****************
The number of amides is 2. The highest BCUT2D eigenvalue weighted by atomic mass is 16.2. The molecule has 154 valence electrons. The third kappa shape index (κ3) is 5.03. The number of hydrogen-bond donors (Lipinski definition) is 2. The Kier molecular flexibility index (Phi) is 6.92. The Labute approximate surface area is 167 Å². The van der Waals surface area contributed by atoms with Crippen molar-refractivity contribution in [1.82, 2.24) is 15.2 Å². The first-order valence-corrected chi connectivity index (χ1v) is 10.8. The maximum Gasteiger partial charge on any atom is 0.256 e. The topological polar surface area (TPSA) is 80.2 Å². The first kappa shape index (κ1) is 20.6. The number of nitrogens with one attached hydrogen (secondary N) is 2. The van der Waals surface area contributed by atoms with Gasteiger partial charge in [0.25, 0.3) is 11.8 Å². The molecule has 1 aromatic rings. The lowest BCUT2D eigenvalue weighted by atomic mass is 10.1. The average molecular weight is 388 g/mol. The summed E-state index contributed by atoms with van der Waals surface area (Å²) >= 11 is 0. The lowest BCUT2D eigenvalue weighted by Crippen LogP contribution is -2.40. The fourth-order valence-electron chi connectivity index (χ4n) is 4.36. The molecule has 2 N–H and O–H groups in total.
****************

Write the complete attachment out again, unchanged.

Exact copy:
The number of amides is 2. The highest BCUT2D eigenvalue weighted by atomic mass is 16.2. The molecule has 154 valence electrons. The third kappa shape index (κ3) is 5.03. The number of hydrogen-bond donors (Lipinski definition) is 2. The Kier molecular flexibility index (Phi) is 6.92. The Labute approximate surface area is 167 Å². The van der Waals surface area contributed by atoms with Crippen molar-refractivity contribution in [1.82, 2.24) is 15.2 Å². The first-order valence-corrected chi connectivity index (χ1v) is 10.8. The maximum Gasteiger partial charge on any atom is 0.256 e. The topological polar surface area (TPSA) is 80.2 Å². The first kappa shape index (κ1) is 20.6. The number of nitrogens with one attached hydrogen (secondary N) is 2. The van der Waals surface area contributed by atoms with Gasteiger partial charge in [0.25, 0.3) is 11.8 Å². The molecule has 1 aromatic rings. The lowest BCUT2D eigenvalue weighted by atomic mass is 10.1. The average molecular weight is 388 g/mol. The summed E-state index contributed by atoms with van der Waals surface area (Å²) >= 11 is 0. The lowest BCUT2D eigenvalue weighted by Crippen LogP contribution is -2.40. The fourth-order valence-electron chi connectivity index (χ4n) is 4.36. The molecule has 2 N–H and O–H groups in total.